5. African Commission on Human and Peoples Rights’ resolution on the Right to Rehabilitation
The African Commission on Human and Peoples Rights’ resolution on the Right to Rehabilitation was a landmark development for the anti-torture movement. The resolution calls on state parties to the African Charter to implement domestic laws prohibiting torture and to include clear provisions on torture victims’ right to rehabilitation. It is the first resolution adopted by the African Commission focusing specifically on the importance of the rehabilitation of torture victims.
Importantly, it specifies that states should ensure that all victims of torture and their dependents are offered appropriate medical care, have access to appropriate social rehabilitation and are provided with compensation. The IRCT, in collaboration with a group of international, regional and national NGOs, was involved in the development of the resolution, which the Commission adopted in Banjul, The Gambia in May 2015.
In our Fighting Torture series, we speak with people from a number of professions who work with and support survivors of torture. What does their work mean to them and what are the biggest challenges they see in the anti-torture and rehabilitation movement?
In the latest installment, we speak with Megan Berthold, an Assistant Professor at the University of Connecticut’s School of Social Work and a member of the Scientific Committee for the International Rehabilitation Council for Torture Victims’ Scientific Symposium 2016. She speaks about the joy of seeing a torture victim receive protection as refugees (asylum in the US context), the fact that signatories of the UN Convention against Torture (UNCAT) continue to torture and the need for a global approach to educating people about torture and its effects.
Q: What is your profession and where do you work?
I am a social worker and since 2011, an Assistant Professor at the University of Connecticut’s School of Social Work in West Hartford, CT, USA.
Q: How long have you worked in torture rehabilitation and human rights?
I first started to work with refugees in 1984 as a volunteer teacher in the Tarshi Palkhiel Tibetan Refugee Camp in Nepal. I began to work with survivors of the Cambodian genocide, and other Southeast Asian trauma survivors in 1987 during my final Masters in Social Work internship. I spent several years as a clinician and trainer in a camp for Vietnamese refugees in the Philippines and for displaced Cambodians on the Thai-Cambodian border. In 1998 I began to work as a clinician and researcher with the Program for Torture Victims in Los Angeles, California and I have been co-chairing the US National Consortium of Torture Treatment Programs’ (NCTTP) Research and Data Project since 2008.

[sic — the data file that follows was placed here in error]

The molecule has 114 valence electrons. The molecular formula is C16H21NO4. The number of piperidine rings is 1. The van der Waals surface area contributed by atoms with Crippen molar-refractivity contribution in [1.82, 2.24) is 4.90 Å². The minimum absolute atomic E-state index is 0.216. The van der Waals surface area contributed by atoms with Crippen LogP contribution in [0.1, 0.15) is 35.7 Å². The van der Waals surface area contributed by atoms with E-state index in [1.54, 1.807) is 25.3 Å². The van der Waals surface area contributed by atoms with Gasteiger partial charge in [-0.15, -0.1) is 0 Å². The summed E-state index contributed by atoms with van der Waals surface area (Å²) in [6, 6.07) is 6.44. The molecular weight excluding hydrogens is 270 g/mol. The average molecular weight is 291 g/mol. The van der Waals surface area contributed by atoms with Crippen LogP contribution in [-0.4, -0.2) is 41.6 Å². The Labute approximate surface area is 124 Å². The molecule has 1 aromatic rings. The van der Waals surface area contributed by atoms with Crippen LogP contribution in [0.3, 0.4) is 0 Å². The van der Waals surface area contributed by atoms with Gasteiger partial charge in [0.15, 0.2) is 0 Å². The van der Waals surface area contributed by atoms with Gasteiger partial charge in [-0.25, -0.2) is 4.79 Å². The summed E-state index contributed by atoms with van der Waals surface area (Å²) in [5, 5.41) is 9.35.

Q: How did you end up doing this work?
I “blame” it all on my brother Tim! During my last year of college, Tim was teaching in a Tibetan refugee camp in Nepal. He sent me long fascinating letters every week detailing his experiences and encouraging me to come teach in the camp as a volunteer when I graduated. By the time I went there, Tim had moved to another part of Asia, but he had known I would find the work meaningful. I found my passion working cross-culturally with refugees who had fled persecution in their homelands.
Q: Can you give us an example of how you have seen your work make a difference?
As a long time clinician at the Program for Torture Victims in Los Angeles I had the honour of accompanying hundreds of torture survivors on their journey of healing. Obtaining asylum in the US was a big part of that process for many. I will never forget a gay man I worked with who had been tortured by soldiers in Uganda and had seen his lover murdered by a mob. It took many hours of therapy for him to feel able to tell his story of persecution in his asylum hearing. I remember the day that I was sequestered waiting to provide expert witness testimony in his asylum hearing. I heard a shriek from down the hall and I rushed out of the waiting room. My client ran to greet me. He lifted me up off the floor as he informed me that the judge had granted him asylum. “I never have to go back,” he told me. “I’m safe!”
Q: How has this work changed since you started?
We have learned a lot about the various methods of torture and the multifaceted effects on individuals, their families, their communities and society at large. I perceive that there is an increased appreciation for a holistic approach to rehabilitation, one that assesses risk and resilience, is community-based, and targets co-occurring mental and chronic physical health conditions.